By THOMAS REYNOLDS
When the first Monday in October arrives and the United States Supreme Court takes the bench after its summer recess, all eyes will be on the newest justice, Sonia Sotomayor.
But Lisa Middione, co-owner with chef Carlo Middione of Vivande on Fillmore Street, will be thinking instead of two justices from the past: her great-grandfather, Justice John Marshall Harlan, who served from 1877 to 1911; and her uncle, her mother’s brother, Justice John Marshall Harlan II, who served from 1955 to 1971.
“We were very close to Uncle John,” she says of the younger Harlan, having grown up near him in New York. “The family just adored him — and he had a great sense of humor.”
The family’s commitment to law and public service was established early on. Expecting greatness, the first John Marshall Harlan’s father had named him after Chief Justice John Marshall, who in the early days of the republic was primarily responsible for establishing the court’s authority.
The Harlan family hailed from Kentucky. They owned slaves, but when the Civil War came, John Marshall Harlan fought to maintain the Union. Despite his misgivings during the Reconstruction era, he would go on to become one of the nation’s most important voices for equal rights.
“The image of leadership was very important to the family when I was growing up,” Lisa Middione says. Her great-grandfather continued to exert a powerful influence on the family, which gathered in the summers at Murray Bay, Quebec, a family compound he had established on the St. Lawrence River across the border in Canada.
‘The President picked me up and carried me piggyback.’
“That was a special place we used to go in the summer,” she says. The extended Harlan family summered near their friends the Tafts, including William Howard Taft, who would go on to become President and later chief justice.
“One of my first memories is of a birthday party at the Tafts’,” Middione says. “I was maybe three years old and I got lost. The President picked me up and carried me piggyback to my family.”
Growing up in New York near Uncle John Marshall Harlan II and his family, she remembers him doing “many amazing things.” He was a Rhodes Scholar who studied law at Oxford and returned to become a patrician partner at a prominent Manhattan law firm. While he was heading a team of lawyers defending the DuPont family in a major antitrust case in Chicago, Lisa Middione came to town on business, and Harlan’s wife insisted she stay in their suite at the Drake Hotel.
“Mr. Pierre DuPont also stayed in the suite,” Middione says. “I recall him as a very dignified, courtly old gentleman, and he had a French accent. We all had dinner together every night, along with key lawyers working on the case. The conversation was fascinating.”
She remembers: “Eisenhower had just been elected. Every evening the telephone wires were burning back and forth with the Republican Party chiefs in Washington about who was being appointed to this and that position.”
In 1954, Harlan II was nominated to the Supreme Court, where Harlan I had served with such distinction, and sworn in wearing his grandfather’s gold pocket watch. He joined the court just months after his grandfather’s once-lonely dissenting position that racial segregation was unconstitutional had become the law of the land with the court’s unanimous ruling in Brown v. Board of Education.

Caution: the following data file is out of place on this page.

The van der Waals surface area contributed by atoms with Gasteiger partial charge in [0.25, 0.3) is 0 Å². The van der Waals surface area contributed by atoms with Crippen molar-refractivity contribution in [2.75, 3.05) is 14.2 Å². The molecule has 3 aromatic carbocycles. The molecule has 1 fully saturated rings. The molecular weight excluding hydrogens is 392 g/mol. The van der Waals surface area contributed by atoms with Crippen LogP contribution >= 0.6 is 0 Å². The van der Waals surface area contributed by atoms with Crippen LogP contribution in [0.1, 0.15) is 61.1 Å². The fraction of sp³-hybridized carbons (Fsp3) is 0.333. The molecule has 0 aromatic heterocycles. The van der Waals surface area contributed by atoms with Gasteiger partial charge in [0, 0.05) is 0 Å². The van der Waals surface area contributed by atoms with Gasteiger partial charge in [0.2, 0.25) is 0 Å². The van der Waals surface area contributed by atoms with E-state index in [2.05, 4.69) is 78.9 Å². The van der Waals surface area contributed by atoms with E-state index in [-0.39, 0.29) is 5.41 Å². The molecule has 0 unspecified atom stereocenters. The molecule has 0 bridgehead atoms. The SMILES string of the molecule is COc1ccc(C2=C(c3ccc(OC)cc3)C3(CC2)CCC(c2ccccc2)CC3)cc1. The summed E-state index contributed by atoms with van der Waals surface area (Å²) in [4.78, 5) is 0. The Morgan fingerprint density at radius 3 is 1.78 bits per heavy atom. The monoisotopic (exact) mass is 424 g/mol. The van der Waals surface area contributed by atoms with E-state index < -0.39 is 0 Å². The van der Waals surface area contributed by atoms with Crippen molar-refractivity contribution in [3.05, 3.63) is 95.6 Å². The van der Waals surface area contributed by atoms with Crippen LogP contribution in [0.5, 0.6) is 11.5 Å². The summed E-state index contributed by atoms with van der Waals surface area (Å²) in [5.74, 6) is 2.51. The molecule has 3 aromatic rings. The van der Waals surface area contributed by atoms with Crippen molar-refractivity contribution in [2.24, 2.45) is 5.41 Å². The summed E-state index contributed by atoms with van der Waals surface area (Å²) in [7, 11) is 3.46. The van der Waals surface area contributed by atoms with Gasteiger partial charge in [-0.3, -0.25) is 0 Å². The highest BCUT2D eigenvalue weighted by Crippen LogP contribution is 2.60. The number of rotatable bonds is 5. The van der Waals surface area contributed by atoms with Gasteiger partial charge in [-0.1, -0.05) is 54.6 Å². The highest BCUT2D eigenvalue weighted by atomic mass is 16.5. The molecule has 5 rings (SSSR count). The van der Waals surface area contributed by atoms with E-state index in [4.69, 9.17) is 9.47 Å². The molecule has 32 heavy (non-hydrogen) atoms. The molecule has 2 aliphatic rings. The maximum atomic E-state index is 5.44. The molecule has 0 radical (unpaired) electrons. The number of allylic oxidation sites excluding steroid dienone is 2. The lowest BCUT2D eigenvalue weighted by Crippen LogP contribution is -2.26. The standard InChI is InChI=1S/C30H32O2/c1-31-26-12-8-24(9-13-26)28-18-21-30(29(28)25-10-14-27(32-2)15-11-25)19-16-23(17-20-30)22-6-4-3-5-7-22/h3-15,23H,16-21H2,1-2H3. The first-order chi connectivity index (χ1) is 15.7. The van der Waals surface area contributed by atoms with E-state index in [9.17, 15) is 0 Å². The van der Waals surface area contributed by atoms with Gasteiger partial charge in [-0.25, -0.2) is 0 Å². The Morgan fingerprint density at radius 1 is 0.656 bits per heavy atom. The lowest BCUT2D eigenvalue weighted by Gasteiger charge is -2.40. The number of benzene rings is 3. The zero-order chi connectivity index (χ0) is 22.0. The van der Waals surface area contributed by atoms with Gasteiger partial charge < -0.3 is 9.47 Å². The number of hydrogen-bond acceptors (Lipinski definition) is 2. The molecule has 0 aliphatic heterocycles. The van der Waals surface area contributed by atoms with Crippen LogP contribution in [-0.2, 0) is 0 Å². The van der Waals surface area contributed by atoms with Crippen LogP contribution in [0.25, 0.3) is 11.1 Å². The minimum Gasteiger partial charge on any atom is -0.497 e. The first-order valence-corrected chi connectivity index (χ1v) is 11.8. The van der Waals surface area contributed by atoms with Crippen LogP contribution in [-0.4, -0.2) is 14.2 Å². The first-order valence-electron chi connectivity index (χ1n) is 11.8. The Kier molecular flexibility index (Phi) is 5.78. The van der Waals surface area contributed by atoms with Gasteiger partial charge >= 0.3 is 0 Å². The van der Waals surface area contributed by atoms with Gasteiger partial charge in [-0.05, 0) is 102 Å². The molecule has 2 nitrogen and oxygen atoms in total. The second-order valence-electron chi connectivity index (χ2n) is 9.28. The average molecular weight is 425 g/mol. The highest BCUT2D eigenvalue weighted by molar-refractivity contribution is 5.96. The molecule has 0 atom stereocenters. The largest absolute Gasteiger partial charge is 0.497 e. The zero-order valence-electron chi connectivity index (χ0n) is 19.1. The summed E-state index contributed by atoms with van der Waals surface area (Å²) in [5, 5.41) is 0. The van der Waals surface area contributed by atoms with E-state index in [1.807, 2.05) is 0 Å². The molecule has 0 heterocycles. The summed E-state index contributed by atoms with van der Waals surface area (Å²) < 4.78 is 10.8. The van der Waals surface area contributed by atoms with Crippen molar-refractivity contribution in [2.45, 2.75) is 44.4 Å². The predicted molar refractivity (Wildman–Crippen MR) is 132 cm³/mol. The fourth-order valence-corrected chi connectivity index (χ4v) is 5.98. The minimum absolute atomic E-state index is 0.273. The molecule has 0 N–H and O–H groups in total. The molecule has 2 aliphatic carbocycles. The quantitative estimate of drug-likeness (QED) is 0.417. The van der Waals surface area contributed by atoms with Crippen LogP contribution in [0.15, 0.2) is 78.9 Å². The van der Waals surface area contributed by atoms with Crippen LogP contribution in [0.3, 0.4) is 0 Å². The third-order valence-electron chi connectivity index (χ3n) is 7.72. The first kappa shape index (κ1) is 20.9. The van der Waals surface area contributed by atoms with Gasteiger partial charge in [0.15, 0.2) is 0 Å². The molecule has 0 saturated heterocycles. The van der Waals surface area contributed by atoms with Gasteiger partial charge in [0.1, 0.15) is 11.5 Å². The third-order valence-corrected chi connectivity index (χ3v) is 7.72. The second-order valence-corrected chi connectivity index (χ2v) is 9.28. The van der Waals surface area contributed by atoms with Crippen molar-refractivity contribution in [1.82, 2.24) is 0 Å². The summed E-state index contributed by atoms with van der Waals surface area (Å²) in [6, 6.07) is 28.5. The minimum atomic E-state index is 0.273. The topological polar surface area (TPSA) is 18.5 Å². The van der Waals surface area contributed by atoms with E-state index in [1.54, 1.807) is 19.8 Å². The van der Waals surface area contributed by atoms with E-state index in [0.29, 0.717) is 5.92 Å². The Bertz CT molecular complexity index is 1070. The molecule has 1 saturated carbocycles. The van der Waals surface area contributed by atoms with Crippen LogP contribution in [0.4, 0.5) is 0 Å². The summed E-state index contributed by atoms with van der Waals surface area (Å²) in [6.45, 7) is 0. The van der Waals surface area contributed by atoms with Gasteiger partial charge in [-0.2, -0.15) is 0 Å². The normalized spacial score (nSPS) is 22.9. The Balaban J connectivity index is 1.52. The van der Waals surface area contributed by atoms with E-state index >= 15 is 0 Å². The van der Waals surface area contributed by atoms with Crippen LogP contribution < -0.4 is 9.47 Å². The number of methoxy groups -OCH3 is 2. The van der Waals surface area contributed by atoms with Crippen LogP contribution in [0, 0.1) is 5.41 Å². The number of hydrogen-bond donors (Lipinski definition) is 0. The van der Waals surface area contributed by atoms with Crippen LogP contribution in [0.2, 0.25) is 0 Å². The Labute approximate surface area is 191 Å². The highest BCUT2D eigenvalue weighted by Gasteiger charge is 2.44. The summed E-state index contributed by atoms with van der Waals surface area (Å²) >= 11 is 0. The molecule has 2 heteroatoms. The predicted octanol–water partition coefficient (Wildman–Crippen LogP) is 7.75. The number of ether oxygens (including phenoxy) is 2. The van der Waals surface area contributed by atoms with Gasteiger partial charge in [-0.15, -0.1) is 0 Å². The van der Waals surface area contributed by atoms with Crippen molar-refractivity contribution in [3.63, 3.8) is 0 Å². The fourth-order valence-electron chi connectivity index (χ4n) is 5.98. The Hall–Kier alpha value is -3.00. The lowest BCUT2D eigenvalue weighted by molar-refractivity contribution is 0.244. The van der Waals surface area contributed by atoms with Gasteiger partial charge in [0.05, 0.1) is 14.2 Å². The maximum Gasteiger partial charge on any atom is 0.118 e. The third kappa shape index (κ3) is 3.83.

“I remember taking my grandmother to Washington for the induction,” Middione says. “She thought he was too young,” at 55, even though his grandfather had been appointed when he was only 44, becoming one of the youngest justices in the history of the court. “It was an extraordinary experience,” Middione says.
Harlan II served through the Warren Court’s legal revolution of the 1950s and ’60s. A more conservative judge than his grandfather, he was often in dissent. He also struggled with declining eyesight. In his final years on the court, he became almost completely blind.
That made the pornography cases that came to the court in the ’60s particularly challenging — and ripe for his roguish sense of humor. In the court’s basement was a screening room where the justices watched films alleged to be pornographic. Harlan purposely sat beside prudish colleagues and insisted on hearing a blow-by-blow description. “Oh, extraordinary!” he would exclaim.
‘It was a lot to live up to. It was inspiring.’
Lisa Middione doesn’t doubt the story, but never heard it at family gatherings. “We didn’t talk about anything to do with the court,” she says. “He couldn’t talk about it.”
Of her remarkable family heritage, she says: “It was a lot to live up to. It wasn’t overwhelming. It was inspiring.”
In fact, she followed another family tradition, music, and studied piano at Julliard, encouraged by her mother, an accomplished musician who studied piano in Paris. After Middione came to California, she became an impresario, sometimes presenting 350 events per year, including Marion Anderson and Marlene Dietrich, and helping to create the Stern Grove Music Festival.
“Carlo loves music,” she says of her partner in life and business. “We got together because of my involvement in music. Somebody brought him to Stern Grove. The story is that he saw me and announced: ‘That’s the woman I’m going to marry.’”
He did, in 1968. At the suggestion of her aunt Janet Harlan, the sister of her mother and Harlan II, Lisa and Carlo came to Nevada to be married. “The courthouse was closed in Carson City,” she says. “So we were married at the Delta Saloon in Nevada City. We had two choices — either there or the Bucket of Blood.” Aunt Janet was their witness. “Then we went to Janet’s house and called Uncle John at the Supreme Court and told him. He had met Carlo and liked him.” Of marrying into her family’s judicial heritage, Lisa Middione says: “Carlo was equal to it.” They later went to Washington to visit Harlan at the court.